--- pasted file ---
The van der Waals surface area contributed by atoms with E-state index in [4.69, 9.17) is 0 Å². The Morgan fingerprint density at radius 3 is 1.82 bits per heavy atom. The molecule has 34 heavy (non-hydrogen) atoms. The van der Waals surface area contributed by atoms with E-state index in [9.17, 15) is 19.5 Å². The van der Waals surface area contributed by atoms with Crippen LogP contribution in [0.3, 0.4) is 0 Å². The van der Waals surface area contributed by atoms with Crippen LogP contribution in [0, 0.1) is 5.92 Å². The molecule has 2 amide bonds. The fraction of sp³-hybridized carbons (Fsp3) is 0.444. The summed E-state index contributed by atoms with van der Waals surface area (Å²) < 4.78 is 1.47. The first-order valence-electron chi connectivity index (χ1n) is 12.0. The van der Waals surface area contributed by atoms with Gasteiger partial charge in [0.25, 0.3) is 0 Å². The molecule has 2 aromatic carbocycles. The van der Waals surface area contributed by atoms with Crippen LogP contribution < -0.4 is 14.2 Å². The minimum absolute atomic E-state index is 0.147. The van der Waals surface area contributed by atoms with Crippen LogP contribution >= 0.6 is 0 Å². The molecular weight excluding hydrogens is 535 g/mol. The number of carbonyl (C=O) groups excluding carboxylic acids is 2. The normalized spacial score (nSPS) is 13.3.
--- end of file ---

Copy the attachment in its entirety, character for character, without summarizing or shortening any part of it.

The van der Waals surface area contributed by atoms with E-state index in [4.69, 9.17) is 0 Å². The Morgan fingerprint density at radius 3 is 1.82 bits per heavy atom. The molecule has 34 heavy (non-hydrogen) atoms. The van der Waals surface area contributed by atoms with E-state index in [9.17, 15) is 19.5 Å². The van der Waals surface area contributed by atoms with Crippen LogP contribution in [0.3, 0.4) is 0 Å². The van der Waals surface area contributed by atoms with Crippen LogP contribution in [0, 0.1) is 5.92 Å². The molecule has 2 amide bonds. The fraction of sp³-hybridized carbons (Fsp3) is 0.444. The summed E-state index contributed by atoms with van der Waals surface area (Å²) < 4.78 is 1.47. The first-order valence-electron chi connectivity index (χ1n) is 12.0. The van der Waals surface area contributed by atoms with Gasteiger partial charge in [0.25, 0.3) is 0 Å². The molecule has 2 aromatic carbocycles. The van der Waals surface area contributed by atoms with Crippen LogP contribution < -0.4 is 14.2 Å². The minimum absolute atomic E-state index is 0.147. The van der Waals surface area contributed by atoms with Crippen LogP contribution >= 0.6 is 0 Å². The molecular weight excluding hydrogens is 535 g/mol. The number of carbonyl (C=O) groups excluding carboxylic acids is 2. The normalized spacial score (nSPS) is 13.3.